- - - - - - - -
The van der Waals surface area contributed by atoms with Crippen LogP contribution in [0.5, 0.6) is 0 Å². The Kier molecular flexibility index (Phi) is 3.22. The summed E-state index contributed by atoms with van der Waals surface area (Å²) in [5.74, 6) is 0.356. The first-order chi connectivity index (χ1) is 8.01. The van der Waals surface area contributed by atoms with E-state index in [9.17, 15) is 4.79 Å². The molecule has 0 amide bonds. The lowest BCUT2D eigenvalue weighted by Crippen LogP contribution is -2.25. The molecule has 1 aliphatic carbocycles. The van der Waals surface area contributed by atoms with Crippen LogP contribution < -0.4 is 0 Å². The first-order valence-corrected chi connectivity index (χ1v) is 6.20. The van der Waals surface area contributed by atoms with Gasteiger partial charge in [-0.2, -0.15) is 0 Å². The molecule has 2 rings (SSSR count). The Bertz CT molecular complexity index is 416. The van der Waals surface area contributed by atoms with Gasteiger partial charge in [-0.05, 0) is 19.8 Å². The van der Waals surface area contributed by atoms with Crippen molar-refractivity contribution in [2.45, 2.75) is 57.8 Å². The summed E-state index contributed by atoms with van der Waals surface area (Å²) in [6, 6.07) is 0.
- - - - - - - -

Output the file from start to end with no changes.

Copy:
The van der Waals surface area contributed by atoms with Crippen LogP contribution in [0.5, 0.6) is 0 Å². The Kier molecular flexibility index (Phi) is 3.22. The summed E-state index contributed by atoms with van der Waals surface area (Å²) in [5.74, 6) is 0.356. The first-order chi connectivity index (χ1) is 8.01. The van der Waals surface area contributed by atoms with E-state index in [9.17, 15) is 4.79 Å². The molecule has 0 amide bonds. The lowest BCUT2D eigenvalue weighted by Crippen LogP contribution is -2.25. The molecule has 1 aliphatic carbocycles. The van der Waals surface area contributed by atoms with Crippen LogP contribution < -0.4 is 0 Å². The first-order valence-corrected chi connectivity index (χ1v) is 6.20. The van der Waals surface area contributed by atoms with Gasteiger partial charge in [-0.2, -0.15) is 0 Å². The molecule has 2 rings (SSSR count). The Bertz CT molecular complexity index is 416. The van der Waals surface area contributed by atoms with Gasteiger partial charge in [-0.05, 0) is 19.8 Å². The van der Waals surface area contributed by atoms with Crippen molar-refractivity contribution in [2.45, 2.75) is 57.8 Å². The summed E-state index contributed by atoms with van der Waals surface area (Å²) in [6, 6.07) is 0.